The year is not even two weeks old but it already has one electrifyingly brilliant film to its credit.
"L.A. Confidential" finished at No. 1 in a list of films shot in the last 25 years about Los Angeles culture.
In a poll conducted by the Los Angeles Times, Curtis Hanson's 1997 drama topped P.T. Anderson's "Boogie Nights" and Quentin Tarantino's "Jackie Brown." This means the year 1997 appears to have been vintage for Tinseltown at the movies: the top three films on the list all came out that year.
1. "L.A. Confidential" (1997)
2. "Boogie Nights" (1997)
3. "Jackie Brown" (1997)
4. "Boyz N the Hood" (1991)
5. "Beverly Hills Cop" (1984)
6. "The Player" (1992)
7. "Clueless" (1995)
8. "Repo Man" (1984)
9. "Collateral" (2004)
10. "The Big Lebowski" (1998)
Entertainment News Service
The opening scenes of "L.A. Confidential" are devoted to establishing the three central characters, all cops. We may be excused for expecting that they will be antagonists; indeed, they think so themselves. But the film has other plans, and much of its fascination comes from the way it puts the three cops on the same side and never really declares anyone the antagonist until near the end. Potential villains are all over the screen, but they remain potential right up to the closing scenes. What the three cops are fighting, most of the time, is a pervasive corruption that saturates the worlds in which they move.
The movie also documents a specific time when the world of police work edged into show business. These days, when we can watch video recordings of cops actually busting suspects, when celebrity trials are shown on live TV, when gossip is the prime ingredient of many news outlets, it is hard to imagine a time when crime and vice lived hidden in the shadows. But they did, and the tipping point when that era ended must have been in the early 1950s, with the rise of instant celebrities, scandalous tabloid magazines like Confidential, the partnership between Hollywood and law enforcement agencies and the end of the media's reticence about seamy subject matter. "L.A. Confidential" (1997) shows the current era of sensationalism being born.
The first voice heard from the screen comes from the confiding, insinuating publisher of Hush-Hush magazine, Sid Hudgens (Danny DeVito). He sets the tone: "Insiders" know the score and are getting away with murder. His most valued contact is Detective Jack Vincennes (Kevin Spacey), the technical adviser on "Badge of Honor,' a "Dragnet"-style TV show. Jack also stars in some of Hudgens' scoops. They set up celebrities or politicians in compromising situations, Vincennes breaks in to bust them and Hush-Hush gets the story.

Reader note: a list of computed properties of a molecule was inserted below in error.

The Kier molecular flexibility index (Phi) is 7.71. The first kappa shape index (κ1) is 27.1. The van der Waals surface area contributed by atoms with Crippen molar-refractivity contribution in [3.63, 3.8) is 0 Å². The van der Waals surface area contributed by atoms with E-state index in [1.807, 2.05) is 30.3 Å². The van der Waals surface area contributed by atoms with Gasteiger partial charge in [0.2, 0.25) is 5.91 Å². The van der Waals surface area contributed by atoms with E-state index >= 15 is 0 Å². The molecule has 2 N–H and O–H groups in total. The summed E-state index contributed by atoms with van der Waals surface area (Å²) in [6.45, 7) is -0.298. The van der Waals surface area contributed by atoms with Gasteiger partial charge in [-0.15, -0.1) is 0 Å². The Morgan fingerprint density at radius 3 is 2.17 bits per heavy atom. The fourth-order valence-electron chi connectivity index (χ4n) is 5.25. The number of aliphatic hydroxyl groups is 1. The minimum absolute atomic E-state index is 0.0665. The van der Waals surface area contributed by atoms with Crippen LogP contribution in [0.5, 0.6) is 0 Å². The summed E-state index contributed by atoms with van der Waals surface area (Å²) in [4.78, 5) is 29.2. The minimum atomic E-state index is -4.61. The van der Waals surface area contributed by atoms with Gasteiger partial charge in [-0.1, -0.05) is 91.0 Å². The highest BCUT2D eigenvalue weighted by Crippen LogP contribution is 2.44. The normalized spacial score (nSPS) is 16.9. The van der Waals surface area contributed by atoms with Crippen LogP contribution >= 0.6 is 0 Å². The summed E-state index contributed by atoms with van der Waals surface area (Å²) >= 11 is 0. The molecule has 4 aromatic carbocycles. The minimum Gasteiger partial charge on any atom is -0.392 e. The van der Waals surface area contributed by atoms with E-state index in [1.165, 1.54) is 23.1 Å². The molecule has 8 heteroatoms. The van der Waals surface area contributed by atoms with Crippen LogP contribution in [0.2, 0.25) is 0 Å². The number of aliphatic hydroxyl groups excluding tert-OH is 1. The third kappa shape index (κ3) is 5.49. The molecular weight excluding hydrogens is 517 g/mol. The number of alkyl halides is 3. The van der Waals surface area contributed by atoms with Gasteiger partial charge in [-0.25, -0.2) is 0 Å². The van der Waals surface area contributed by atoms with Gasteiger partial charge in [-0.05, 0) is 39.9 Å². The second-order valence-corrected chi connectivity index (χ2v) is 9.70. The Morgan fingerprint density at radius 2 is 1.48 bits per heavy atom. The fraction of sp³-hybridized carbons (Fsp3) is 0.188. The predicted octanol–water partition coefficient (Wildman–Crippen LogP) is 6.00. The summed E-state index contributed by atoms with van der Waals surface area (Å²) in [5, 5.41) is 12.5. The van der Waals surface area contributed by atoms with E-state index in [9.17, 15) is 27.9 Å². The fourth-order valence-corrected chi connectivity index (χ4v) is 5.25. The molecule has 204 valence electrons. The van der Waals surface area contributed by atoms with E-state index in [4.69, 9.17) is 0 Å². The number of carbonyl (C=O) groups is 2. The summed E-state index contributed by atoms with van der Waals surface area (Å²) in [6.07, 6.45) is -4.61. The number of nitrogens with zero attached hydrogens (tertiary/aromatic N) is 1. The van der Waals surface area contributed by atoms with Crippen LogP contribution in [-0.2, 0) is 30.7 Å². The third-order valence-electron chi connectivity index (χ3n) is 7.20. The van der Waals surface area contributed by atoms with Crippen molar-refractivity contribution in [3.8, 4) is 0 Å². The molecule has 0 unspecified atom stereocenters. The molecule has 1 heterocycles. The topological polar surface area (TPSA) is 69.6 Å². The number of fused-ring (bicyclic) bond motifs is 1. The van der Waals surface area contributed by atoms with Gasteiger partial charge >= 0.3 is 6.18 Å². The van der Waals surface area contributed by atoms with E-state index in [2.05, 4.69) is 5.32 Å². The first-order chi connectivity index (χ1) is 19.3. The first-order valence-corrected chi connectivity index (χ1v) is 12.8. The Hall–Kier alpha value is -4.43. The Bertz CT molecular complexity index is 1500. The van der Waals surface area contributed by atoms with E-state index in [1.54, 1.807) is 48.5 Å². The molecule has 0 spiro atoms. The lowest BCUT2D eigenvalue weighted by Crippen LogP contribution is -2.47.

Vincennes will be one of the film's protagonists. The other two cops are Officer Bud White (Russell Crowe), who believes in bending the law to enforce it, and Detective Ed Exley (Guy Pearce), a straight-arrow type whose self-righteous morality gets on the department's nerves. These three cops, so different from one another, all possess some essential quality of honor that draws them together in untangling the film's web of corruption.
For much of its running time, "L.A. Confidential" seems episodic -- one sensational event after another, with no apparent connection. Mickey Cohen, the head of organized crime in L.A., has just been sent to prison, and now hit squads are rubbing out his top lieutenants. A millionaire named Pierce Patchett (David Strathairn) has sidelines in slick porn and high-priced call girls, and specializes in prostitutes who have had plastic surgery to make them resemble movie stars. A bunch of drunken cops beat up Mexican suspects and get their photos on the front page. Exley and Vincennes, for quite different reasons, testify against their fellow officers, breaking the department's code of silence. There's a massacre at the downtown Nite Owl Cafe, and a cop is one of the victims. Calling sternly for justice to be done in all of these cases is ramrod-stiff Capt. Dudley Smith (James Cromwell), who presides at morning roll call
The plot, based on the novel by James Ellroy, can only be described as labyrinthine. For long periods, we're not even sure that it is a plot, and one of the film's pleasures is the way director Curtis Hanson and writer Brian Helgeland put all the pieces into place before we fully realize they're pieces. How could these people and events possibly be related? We don't much mind, so long as the pieces themselves are so intriguing